Jeremiah Wright, the former pastor of President Barack Obama, spoke at the 20th anniversary of the Million Man March at the National Mall in Washington D.C. on Saturday, in which he condemned the "demon" of racism, militarism and capitalism of oppressing minorities. The controversial pastor also asserted that Jesus Christ "was a Palestinian."
"The same issue is being fought today and has been fought since 1948, and historians are carried back to the 19th century … when the original people, the Palestinians — and please remember, Jesus was a Palestinian — the Palestinian people had the Europeans come and take their country," Wright said in his speech, according to The Hill.
He further attempted to link the suffering of African-Americans, Native Americans and Palestinians, and said: more >>
Prolific author and pastor Max Lucado has released a book meant to help guide Christians who might be feeling stagnant in their walk of faith. Titled Glory Days: Living Your Promised Land Life Now, the book centers on helping to address this faith crisis within American churches.
Out of 1,000 churches only 11 percent of Christians feel driven by their faith, Lucado wrote in the opening chapter, according to a survey by REVEAL Research.
During an interview with The Christian Post, Lucado said that such studies prompted him to write Glory Days. more >>
Three Muslim men who pretended to be interested in learning about Christianity attacked a Bangladeshi pastor in his home earlier this week after he agreed to share the Gospel with them.
The men tried to slit the throat of the Rev. Luke Sarker, 52, with a knife. Sarker's wife heard his screams and ran to confront the attackers. The men fled after she and other neighbors arrived, according to local authorities.
There are conflicting reports as to exactly how the attackers escaped. Police said they found a motorcycle alleged to belong to the assailants outside the pastor's home. However, other reports claim the attackers fled using the same motorcycle on which they had arrived. more >>
A 30-year-old pastor from St. Louis, Missouri, who allegedly stole more than $21,000 to pay off his 20-year-old mistress he met online, was charged with one count of felony stealing, leaving his neighbors in shock, and his church and family stunned.
Police say Ralph 'Drew' Sawyer, who served as pastor of the Lindsay Lane Missionary Baptist Church in Florissant, used the church's ATM card at a Florissant bank to withdraw thousands of dollars from the church's savings account to pay his unidentified mistress to keep quiet about their affair.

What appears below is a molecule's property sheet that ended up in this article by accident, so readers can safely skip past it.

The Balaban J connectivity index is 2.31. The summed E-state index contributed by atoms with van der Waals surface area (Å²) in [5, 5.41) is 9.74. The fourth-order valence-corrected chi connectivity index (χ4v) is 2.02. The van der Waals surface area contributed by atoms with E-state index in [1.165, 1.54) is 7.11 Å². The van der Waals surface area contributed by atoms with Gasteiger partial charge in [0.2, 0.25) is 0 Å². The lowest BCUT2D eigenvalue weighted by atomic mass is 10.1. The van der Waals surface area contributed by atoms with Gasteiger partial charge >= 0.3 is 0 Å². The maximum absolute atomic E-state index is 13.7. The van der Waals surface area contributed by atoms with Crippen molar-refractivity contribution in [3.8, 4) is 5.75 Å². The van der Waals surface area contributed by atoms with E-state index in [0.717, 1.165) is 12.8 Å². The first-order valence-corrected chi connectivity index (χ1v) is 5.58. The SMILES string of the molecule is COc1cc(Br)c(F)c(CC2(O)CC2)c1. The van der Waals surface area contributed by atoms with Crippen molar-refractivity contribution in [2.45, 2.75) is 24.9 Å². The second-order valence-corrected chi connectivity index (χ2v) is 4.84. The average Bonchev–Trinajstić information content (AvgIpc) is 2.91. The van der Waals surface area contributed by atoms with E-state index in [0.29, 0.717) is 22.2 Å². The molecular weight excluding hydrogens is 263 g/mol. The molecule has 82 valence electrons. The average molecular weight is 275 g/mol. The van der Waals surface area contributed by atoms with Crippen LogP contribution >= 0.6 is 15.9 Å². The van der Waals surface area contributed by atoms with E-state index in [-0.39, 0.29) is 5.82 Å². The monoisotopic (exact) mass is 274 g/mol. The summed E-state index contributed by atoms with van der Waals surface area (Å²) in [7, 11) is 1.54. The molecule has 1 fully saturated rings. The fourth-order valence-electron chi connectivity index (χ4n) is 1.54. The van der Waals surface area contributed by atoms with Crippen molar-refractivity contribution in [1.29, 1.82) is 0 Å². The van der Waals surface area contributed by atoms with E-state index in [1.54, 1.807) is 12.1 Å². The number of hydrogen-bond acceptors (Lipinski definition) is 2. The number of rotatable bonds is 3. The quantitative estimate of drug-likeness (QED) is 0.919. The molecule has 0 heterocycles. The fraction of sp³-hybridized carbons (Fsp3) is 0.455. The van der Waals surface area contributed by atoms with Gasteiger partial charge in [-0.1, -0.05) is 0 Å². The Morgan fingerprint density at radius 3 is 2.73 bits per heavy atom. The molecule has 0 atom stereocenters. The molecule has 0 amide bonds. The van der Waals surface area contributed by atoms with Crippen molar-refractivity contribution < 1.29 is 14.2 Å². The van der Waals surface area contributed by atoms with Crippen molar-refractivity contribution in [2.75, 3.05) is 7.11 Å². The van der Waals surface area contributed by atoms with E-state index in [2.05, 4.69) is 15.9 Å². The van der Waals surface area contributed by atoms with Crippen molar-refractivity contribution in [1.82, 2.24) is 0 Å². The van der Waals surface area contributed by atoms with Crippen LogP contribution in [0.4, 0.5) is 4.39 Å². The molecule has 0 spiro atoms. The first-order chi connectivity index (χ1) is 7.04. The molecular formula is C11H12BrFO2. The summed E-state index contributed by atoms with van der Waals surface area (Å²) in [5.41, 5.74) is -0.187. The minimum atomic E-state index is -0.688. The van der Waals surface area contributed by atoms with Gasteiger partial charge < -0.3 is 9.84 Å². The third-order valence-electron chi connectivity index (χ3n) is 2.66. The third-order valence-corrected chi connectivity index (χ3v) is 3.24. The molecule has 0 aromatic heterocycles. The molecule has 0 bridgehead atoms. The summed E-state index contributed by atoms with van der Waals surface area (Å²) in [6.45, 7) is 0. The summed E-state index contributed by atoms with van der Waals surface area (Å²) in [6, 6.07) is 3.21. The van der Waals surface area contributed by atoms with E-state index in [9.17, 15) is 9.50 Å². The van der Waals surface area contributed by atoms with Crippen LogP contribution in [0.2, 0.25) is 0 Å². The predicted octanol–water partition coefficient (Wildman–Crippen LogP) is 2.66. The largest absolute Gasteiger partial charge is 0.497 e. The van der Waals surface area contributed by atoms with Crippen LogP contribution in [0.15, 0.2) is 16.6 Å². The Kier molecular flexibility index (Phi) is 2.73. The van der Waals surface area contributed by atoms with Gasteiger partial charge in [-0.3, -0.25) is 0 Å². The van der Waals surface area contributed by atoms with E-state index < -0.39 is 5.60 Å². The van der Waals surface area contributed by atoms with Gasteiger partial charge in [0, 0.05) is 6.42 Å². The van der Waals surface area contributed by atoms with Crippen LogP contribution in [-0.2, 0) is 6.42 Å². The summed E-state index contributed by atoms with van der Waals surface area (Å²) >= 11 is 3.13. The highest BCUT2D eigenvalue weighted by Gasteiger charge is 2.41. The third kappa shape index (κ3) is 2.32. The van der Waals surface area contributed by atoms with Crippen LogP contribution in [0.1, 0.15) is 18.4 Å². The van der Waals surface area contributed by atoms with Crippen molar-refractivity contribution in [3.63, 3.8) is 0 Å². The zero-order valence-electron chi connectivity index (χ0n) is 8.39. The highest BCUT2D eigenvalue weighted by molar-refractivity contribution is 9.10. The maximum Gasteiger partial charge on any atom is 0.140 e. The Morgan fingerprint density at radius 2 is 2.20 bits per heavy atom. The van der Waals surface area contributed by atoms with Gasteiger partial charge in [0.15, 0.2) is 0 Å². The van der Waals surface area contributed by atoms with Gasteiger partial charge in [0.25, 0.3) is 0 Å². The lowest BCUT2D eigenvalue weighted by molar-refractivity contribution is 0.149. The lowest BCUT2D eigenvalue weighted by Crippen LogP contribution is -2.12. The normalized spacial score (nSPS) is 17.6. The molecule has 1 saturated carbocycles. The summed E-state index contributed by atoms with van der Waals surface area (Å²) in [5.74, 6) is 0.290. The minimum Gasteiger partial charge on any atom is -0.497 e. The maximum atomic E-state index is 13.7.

An investigation revealed that Sawyer made 35 withdrawals from the account in June and July, totaling $21,727.50, according to 13 News Now. It was the church's treasurer who first noticed the missing funds and launched an investigation, according to charging documents. more >>
Lakewood Church pastor and New York Times best-selling author Joel Osteen advises Christians to be "respectful" when engaging people of other faiths.
"I think [Christians should] take the high ground and respect where [other people are] coming from. What I've seen in life is most people get their faith or their religious background from their parents," said Osteen to The Christian Post, noting that oftentimes Christians try to prove their faith by debating others.
"I always realize — because I travel to a lot of different countries with different people of different faiths — I realize this is the way they were raised and I think people will know who the Disciples of Christ are by our love for one another. So I think respect and understanding is [the] starting point. more >>
Not too long ago a young man tweeted me, thanking and commending me for being a 21st century pastor. After a few moments of back-patting, and feeling good about myself, a sobering question came to mind. Should his comment be considered a compliment, or should I take it as a passive reference of the Church's overall state today? After thinking about his comment, I concluded that the latter was the truth.
Perhaps the answer to this question plays a major role in why there has been a constant decline in church attendance in America, especially among millennials. The decline is not limited to just millennials but holds across race, gender, education and geographic dimensions.
According to new findings from the Pew Research Center, Christianity in America has declined nearly 8 percent since 2007, most noticeably affecting Catholic and mainline Protestant churches. If it wasn't for another conflicting trend happening in today's church, these statistics would be alarming to the faithful and would suggest little hope for faith's survival in modern times. However, there is a modern expression of contemporary faith emerging, and I have personally been blessed to have a front row seat to its unfolding. more >>